This is a reprint from a few years ago that seems worth recycling. I had recently read and posted to Facebook an article by Walter Williams about race labels. Surprisingly the link is still good.
I tend to avoid such topics overall lest I be accused by one minority or other of speaking from a position of ignorance. There is truth in that. I can never truly understand the experience of being other than what I am. I might lay claim to some experience of prejudice or discrimination because of my blindness, but that’s not the same. By the way, I choose not to think in those terms.
On one level, racial tension is just one more symptom of the fallen state of humanity. If we all had the same skin color, we’d divide ourselves by hair color. I suspect there isn’t a difference among us from what we look like to where we live to how we live that hasn’t been exploited to create disunity. We’re selfish in our unregenerate state and we tend to elevate ourselves and those most like us above the rest.
That reality brings us the present state of affairs in this country, but it’s aggravated by agitation from those with something to gain from racial disharmony and those who have bought the lies they promulgate. Mr. Williams is right. I’ll take it a step further. I think I’ll start calling myself African American. After all, go back far enough and we all originated in Africa.
Allow me to make an example of my own life. Though the topic came up, we were not taught to see differences in people based on race. It would not have occurred to me growing up to make any assumptions good or bad about a person based on color. It’s foolish to ignore statistical realities, but each individual must be received on his own merit. Each is loved by God and must be loved by us.
I regret and resent the fact that I have to work at that same objectivity today. I doubt no less than ever the equality of all men, but the constant focus on the race issue sets up an entirely different set of prejudices. I find myself afraid to speak the truth, lest I be accused of bigotry. I find myself making assumptions about how someone thinks based on what the media has told me they think. If I dare to speak at all I quote someone who happens to be black because he somehow has more right to say it than I do.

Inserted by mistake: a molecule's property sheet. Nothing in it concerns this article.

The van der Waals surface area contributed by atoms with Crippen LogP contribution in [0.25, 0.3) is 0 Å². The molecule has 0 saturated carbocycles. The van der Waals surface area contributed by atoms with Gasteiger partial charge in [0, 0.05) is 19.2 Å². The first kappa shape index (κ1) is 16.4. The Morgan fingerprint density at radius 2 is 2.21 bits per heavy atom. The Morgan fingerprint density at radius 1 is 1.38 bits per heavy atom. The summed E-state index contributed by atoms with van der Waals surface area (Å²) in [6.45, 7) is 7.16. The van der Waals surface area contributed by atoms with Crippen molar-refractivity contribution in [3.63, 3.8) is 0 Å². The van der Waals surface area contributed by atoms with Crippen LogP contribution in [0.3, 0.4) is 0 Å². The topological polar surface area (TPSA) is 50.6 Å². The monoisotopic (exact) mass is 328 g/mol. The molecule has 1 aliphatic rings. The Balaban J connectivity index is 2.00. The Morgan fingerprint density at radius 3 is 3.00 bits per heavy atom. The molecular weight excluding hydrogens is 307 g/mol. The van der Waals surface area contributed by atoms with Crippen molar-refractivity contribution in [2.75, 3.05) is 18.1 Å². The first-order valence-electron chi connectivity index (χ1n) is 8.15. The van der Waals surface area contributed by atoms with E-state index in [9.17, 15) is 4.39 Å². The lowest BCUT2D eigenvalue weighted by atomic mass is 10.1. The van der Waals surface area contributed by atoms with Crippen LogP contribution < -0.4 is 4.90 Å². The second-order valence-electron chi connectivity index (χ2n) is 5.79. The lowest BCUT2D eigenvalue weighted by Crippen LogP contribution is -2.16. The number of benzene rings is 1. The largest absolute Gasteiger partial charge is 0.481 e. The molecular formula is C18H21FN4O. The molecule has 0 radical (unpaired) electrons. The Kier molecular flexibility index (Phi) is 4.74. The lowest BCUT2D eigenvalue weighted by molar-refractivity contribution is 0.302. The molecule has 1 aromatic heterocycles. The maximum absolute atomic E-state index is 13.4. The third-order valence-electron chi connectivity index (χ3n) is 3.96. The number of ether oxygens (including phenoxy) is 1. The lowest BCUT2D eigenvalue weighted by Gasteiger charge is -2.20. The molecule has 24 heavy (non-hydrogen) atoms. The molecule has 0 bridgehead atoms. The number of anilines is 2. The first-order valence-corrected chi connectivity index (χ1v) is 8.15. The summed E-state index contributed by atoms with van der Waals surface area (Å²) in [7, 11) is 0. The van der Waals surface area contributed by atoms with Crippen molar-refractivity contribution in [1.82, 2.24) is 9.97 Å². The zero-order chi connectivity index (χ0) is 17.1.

I know the answer to the clichéd question, “can’t we all just get along?” That answer is, “No, at least not until Jesus comes back and purges sin from the earth.” We’ll always find a reason to fight. I do wish we could put this one behind us, but as long as someone has something to gain from it, we won’t stop.
It doesn’t help that oppression does continue. The difference is that now we call it compassion and fund it with tax dollars. Some of us who participate in this oppression actually do think we’re helping, but we’ve only replace the evil of discrimination with another evil that masquerades as good. Under the guise of compassion we have set up a system that destroys the family and discourages the very things that would lift the poor from poverty. Blacks who were in times past oppressed by real prejudice and thus make up a disproportionate number of the poor are now presented with the false security of the welfare state. We promote abortion and put clinics in poor neighborhoods where they live. These are the things that should anger us all and move us to demand justice.
I know that there are still problems. I know that there are still old wounds that never healed. I was humbled to speak a few years back with a coworker who can remember having to use separate water fountains and bathrooms as a little girl. I will never know what that feels like. Though I continue to believe that much of who we are and what we experience in life has to do with our own choices, I recognize that there are real problems and real feelings that I can’t fully understand. I would welcome insight from those who have been there.